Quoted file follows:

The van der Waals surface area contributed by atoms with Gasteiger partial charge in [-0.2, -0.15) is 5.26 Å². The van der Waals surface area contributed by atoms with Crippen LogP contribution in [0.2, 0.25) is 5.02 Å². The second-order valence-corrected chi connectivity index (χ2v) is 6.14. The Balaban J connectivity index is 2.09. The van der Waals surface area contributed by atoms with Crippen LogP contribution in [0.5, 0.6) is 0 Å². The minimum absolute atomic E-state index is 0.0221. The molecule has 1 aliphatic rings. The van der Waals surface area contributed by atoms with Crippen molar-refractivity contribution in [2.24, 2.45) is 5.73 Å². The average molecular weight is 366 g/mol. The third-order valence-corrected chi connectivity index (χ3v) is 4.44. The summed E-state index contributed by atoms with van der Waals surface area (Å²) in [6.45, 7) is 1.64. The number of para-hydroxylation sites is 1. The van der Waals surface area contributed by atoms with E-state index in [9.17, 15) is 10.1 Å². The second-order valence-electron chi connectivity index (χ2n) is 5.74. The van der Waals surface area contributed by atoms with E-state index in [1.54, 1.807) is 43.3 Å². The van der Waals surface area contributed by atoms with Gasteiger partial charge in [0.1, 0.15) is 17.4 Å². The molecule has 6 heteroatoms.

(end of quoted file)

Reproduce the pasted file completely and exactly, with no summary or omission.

The van der Waals surface area contributed by atoms with Gasteiger partial charge in [-0.2, -0.15) is 5.26 Å². The van der Waals surface area contributed by atoms with Crippen LogP contribution in [0.2, 0.25) is 5.02 Å². The second-order valence-corrected chi connectivity index (χ2v) is 6.14. The Balaban J connectivity index is 2.09. The van der Waals surface area contributed by atoms with Crippen LogP contribution in [0.5, 0.6) is 0 Å². The minimum absolute atomic E-state index is 0.0221. The molecule has 1 aliphatic rings. The van der Waals surface area contributed by atoms with Crippen molar-refractivity contribution in [2.24, 2.45) is 5.73 Å². The average molecular weight is 366 g/mol. The third-order valence-corrected chi connectivity index (χ3v) is 4.44. The summed E-state index contributed by atoms with van der Waals surface area (Å²) in [6.45, 7) is 1.64. The number of para-hydroxylation sites is 1. The van der Waals surface area contributed by atoms with E-state index in [9.17, 15) is 10.1 Å². The second-order valence-electron chi connectivity index (χ2n) is 5.74. The van der Waals surface area contributed by atoms with E-state index in [1.54, 1.807) is 43.3 Å². The van der Waals surface area contributed by atoms with Gasteiger partial charge in [0.1, 0.15) is 17.4 Å². The molecule has 6 heteroatoms.